AS we begin another new year there has been a call to review Kaji Rugby competition and move away from contact rugby to tag rugby.
The call was made by Kaji Rugby founder Rupeni Tamani, who now runs a Kaji Rugby Academy based at Draiba Fijian School.
Tamani has had discussions with Fiji Rugby Association of Coaches, FRU Development Unit and Fiji Primary Schools regarding Kaji Rugby and has written a paper called the Way Forward for Kaji Rugby.
"As the 'father of kaji rugby' in Fiji, I would love to see that all primary schools (U8 - 12) focus their rugby on core skills development and tag rugby."
Tamani said these core skills were important to acquire with distinction at a very young age "because they are the nuts and bolts of rugby and they should be consistently practised and drilled until they become natural to them.
"Once they reach this stage of development then they are now ready for the introduction of contact and structures in the adult game of rugby," he said.
"While rugby is recognised as a multi-faceted game, there is a clear emphasis on contact in all the grades with less emphasis on skills.
The concern is that there is the danger of injuries to lower grade players who are not conditioned and less physically matured players will be seriously injured in frequent numbers.
However research from Australia suggests that the number of injuries from child rugby spikes dramatically at U12 at the start of 15-a-side rugby.
"This is something with which they are concerned and so are we in Fiji. We therefore suggest that the game be ball-focussed as opposed to its current focus (contact focused.)
"However, I believe the introduction of tag rugby at this stage is ideal as it will promote fun, enjoyment and involvement in this free-flowing game.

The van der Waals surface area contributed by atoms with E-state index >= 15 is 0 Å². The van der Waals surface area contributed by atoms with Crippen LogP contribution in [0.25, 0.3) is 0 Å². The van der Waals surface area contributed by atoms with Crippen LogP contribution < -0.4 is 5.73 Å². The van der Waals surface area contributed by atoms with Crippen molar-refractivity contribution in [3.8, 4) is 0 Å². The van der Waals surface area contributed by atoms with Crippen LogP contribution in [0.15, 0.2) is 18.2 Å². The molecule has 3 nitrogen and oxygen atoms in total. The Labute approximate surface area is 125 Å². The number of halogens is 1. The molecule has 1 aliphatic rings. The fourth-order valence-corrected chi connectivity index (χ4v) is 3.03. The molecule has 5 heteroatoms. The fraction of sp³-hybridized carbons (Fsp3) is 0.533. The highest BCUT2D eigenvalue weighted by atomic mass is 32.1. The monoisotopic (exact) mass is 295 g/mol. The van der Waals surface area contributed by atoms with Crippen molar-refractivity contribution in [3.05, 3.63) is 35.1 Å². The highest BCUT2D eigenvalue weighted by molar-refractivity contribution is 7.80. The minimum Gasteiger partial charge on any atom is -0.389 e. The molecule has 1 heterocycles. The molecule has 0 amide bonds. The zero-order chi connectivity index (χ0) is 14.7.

"At the same time this form of rugby creates more opportunities for players to get their hands on the ball, does not expose physical inequalities, gains more experience at making passes under pressure.
"These are the basic skills and developments that kaji rugby should be focusing on if we are to cut down on our basic mistakes at all levels of competitions and be more competitive at the international scene."
Since the inception of his academy in August, 2012, the following schools and groups had undertaken his four-week coaching program, which is aimed at the development of the players' core skills to become better and competent future rugby players:
* July, 2012 Draiba Primary School (pilot school both 15 boys and 22 girls).
* August, 2012 After School Coaching (30 students U9 -12 Suva schools).
* August, 2012 After School Coaching (35 students U9 - 12 Nasinu schools).
* December, 2012 School Holiday Camp (15 students Suva schools).
* March, 2013 Dudley Intermediate School (25 students U11 and U 12).
* April, 2013 Suva Methodist Primary School (32 students U9 and U10).
* May, 2013 Marcellin Primary School (35 students U9 and U10).
* September, 2013 LDS Primary School (36 students U9 - U12).
* November, 2013 CMF Primary School (26 students U11 and U12).
Each week we will be running parts of Tamani's The Way Forward for Kaji Rugby in this column.